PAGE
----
"Carotid ultrasound involves looking for early plaques in the carotid arteries--the arteries that supply the brain with blood--to see if there's early blood vessel damage there. We think about the carotid arteries as a window to the coronary arteries. And we know that if you have plaques in your carotid arteries or your walls are thicker than they should be you're at about a threefold increased risk of having a heart attack or stroke," explains James Stein, director of preventive cardiology at UW Hospital, and a pioneering expert in carotid IMT testing.
"We tell them the age at which the thickness of their arteries is 'normal.' That's their vascular age. So if you're forty years old and your arteries are in the ninety-fifth percentile, that's terrible, but they may not understand it means that ninety-five percent of people have less thick arteries than they do. When you tell them that they have the arteries of a seventy-five-year-old, that captures their attention!"
The carotid IMT test is one of many options that depend on each individual's situation. For some, other tests may include a coronary calcium scan for example, a test that helps to show the amount of calcium plaques present in the arteries of the heart, something the ultrasound test does not do. But regardless of the test, these doctors stress the importance of recognizing the holistic nature of disease prevention and the high level of support and science that goes into this type of treatment.
"When people come to our prevention clinic they'll see a doctor, they'll have a follow-up with an advanced practice nurse, a dietitian and an exercise physiologist. If necessary we do smoking cessation as well as stress management," explains Stein.
Thus this is really about overall wellness and the possibilities of living healthier. It means rather than crashing on the couch after work, taking a brisk thirty-minute walk instead. Or shifting from a diet high in fat, sugar and salt to one with more whole grains, fruits, nuts and vegetables.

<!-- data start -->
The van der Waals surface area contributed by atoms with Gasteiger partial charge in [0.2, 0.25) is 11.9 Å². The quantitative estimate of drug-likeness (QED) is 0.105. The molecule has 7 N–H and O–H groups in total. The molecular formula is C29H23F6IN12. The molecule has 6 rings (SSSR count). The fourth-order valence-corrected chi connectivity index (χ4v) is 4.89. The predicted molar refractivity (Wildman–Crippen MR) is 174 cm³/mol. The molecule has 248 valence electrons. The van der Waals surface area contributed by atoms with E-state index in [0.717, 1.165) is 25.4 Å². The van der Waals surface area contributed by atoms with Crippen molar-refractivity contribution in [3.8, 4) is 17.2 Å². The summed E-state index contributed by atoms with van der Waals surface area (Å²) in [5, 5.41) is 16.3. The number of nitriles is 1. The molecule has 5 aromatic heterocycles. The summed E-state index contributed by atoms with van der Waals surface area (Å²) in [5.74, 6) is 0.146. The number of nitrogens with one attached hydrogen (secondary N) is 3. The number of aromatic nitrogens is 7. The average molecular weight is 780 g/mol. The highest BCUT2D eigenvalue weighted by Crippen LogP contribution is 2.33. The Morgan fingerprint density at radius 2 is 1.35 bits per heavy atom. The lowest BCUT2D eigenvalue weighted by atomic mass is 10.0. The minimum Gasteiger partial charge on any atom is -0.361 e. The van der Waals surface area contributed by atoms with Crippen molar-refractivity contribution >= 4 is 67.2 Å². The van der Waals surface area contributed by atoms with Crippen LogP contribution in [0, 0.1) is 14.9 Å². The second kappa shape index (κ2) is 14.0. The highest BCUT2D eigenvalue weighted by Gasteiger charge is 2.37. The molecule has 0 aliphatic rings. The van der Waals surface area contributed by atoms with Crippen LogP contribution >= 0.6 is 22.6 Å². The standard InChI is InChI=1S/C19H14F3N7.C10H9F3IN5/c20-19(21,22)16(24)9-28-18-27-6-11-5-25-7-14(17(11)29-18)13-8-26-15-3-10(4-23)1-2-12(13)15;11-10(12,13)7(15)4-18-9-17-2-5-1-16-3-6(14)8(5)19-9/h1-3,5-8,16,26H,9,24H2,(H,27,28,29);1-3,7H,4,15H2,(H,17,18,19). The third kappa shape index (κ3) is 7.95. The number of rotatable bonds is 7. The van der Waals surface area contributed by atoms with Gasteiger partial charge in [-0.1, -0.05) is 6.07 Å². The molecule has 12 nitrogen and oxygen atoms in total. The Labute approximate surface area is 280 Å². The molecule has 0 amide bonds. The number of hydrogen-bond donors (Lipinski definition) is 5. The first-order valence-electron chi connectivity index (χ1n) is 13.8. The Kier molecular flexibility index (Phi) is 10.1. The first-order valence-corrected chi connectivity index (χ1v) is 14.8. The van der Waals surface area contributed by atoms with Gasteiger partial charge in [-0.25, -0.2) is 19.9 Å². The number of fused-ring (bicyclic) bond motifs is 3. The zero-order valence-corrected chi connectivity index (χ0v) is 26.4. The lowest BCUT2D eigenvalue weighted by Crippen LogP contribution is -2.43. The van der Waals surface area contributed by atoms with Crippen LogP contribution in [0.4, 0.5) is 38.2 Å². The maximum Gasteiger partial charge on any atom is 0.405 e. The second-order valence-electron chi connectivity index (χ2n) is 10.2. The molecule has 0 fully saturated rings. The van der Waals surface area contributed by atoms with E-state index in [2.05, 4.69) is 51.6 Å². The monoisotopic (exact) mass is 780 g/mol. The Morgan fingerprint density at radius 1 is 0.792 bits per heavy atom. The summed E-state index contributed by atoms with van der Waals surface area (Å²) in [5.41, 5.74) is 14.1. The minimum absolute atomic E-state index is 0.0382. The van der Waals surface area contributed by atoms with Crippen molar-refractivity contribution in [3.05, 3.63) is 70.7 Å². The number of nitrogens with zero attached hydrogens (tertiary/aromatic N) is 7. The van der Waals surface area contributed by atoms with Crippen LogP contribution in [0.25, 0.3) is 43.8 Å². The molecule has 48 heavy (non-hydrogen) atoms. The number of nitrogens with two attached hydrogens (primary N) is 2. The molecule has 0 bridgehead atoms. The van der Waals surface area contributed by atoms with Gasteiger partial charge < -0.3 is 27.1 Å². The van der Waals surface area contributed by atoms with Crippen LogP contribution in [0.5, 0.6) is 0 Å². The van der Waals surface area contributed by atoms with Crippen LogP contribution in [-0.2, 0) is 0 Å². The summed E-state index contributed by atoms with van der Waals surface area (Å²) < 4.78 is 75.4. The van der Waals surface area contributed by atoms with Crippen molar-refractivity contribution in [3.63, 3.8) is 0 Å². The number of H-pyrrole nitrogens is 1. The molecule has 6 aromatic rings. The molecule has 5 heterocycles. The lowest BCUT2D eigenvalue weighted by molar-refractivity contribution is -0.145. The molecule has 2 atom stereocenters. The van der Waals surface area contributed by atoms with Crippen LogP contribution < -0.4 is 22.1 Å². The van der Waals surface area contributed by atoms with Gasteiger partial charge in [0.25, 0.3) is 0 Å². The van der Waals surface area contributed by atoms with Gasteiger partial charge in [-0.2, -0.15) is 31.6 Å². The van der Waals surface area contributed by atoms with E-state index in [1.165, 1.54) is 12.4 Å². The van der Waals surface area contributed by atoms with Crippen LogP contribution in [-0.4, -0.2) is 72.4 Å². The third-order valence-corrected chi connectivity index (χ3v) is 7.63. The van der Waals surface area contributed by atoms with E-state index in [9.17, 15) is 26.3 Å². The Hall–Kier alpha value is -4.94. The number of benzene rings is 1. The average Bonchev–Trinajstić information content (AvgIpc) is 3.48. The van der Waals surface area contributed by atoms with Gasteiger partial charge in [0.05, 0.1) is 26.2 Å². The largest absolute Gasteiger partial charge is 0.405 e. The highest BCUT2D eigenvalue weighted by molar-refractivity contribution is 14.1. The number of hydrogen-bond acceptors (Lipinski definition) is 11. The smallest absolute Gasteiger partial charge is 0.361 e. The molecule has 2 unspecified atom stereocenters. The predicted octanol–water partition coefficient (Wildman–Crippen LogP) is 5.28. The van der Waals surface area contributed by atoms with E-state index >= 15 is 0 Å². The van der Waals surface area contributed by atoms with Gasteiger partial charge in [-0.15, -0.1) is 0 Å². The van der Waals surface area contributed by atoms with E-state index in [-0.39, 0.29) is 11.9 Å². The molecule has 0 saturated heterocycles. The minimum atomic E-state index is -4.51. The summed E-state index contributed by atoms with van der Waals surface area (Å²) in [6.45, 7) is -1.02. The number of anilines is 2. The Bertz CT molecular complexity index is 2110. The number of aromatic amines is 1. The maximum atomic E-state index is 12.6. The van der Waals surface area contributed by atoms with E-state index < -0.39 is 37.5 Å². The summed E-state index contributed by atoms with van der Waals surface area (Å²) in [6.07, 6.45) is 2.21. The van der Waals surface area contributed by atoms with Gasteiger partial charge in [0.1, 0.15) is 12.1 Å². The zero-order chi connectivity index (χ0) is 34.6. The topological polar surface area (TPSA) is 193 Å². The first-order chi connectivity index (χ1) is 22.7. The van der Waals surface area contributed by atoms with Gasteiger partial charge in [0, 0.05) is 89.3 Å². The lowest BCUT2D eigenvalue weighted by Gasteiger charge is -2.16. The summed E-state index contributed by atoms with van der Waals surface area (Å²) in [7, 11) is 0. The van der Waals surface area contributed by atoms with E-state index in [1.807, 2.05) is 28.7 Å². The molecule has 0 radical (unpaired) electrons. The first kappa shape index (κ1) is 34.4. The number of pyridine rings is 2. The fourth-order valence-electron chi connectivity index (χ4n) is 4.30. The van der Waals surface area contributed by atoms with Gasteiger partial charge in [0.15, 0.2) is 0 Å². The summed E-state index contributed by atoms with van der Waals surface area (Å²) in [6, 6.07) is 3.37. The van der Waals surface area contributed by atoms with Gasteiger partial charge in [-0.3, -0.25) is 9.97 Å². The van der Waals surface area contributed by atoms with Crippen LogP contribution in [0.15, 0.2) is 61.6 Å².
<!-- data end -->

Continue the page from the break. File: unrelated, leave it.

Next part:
"When you think about the chronic diseases--heart disease, cancer, stroke, diabetes, arthritis--guess what? Weight control, physical activity, not smoking, that's what makes all the difference," McBride explains.
So while it's impossible to predict if and when lightning will strike, the storm cloud of atherosclerosis is dissipating. Yet out of everyone who has heart disease, half don't find out until they have a heart attack, and about a third of those die. And if you are reading this article and have no idea of your numbers or risk, you're ignoring some of the most important and easily adaptable advances in the history of medicine.
"We have many outstanding treatments available that will significantly reduce risk of heart disease," McBride says. "And if people identify risk we can make a big difference in preventing the disease in the first place."
John Morgan is a freelance writer who enjoys sharing stories about the environment, health, wellness and more in hopes of connecting the general public with important advances in science.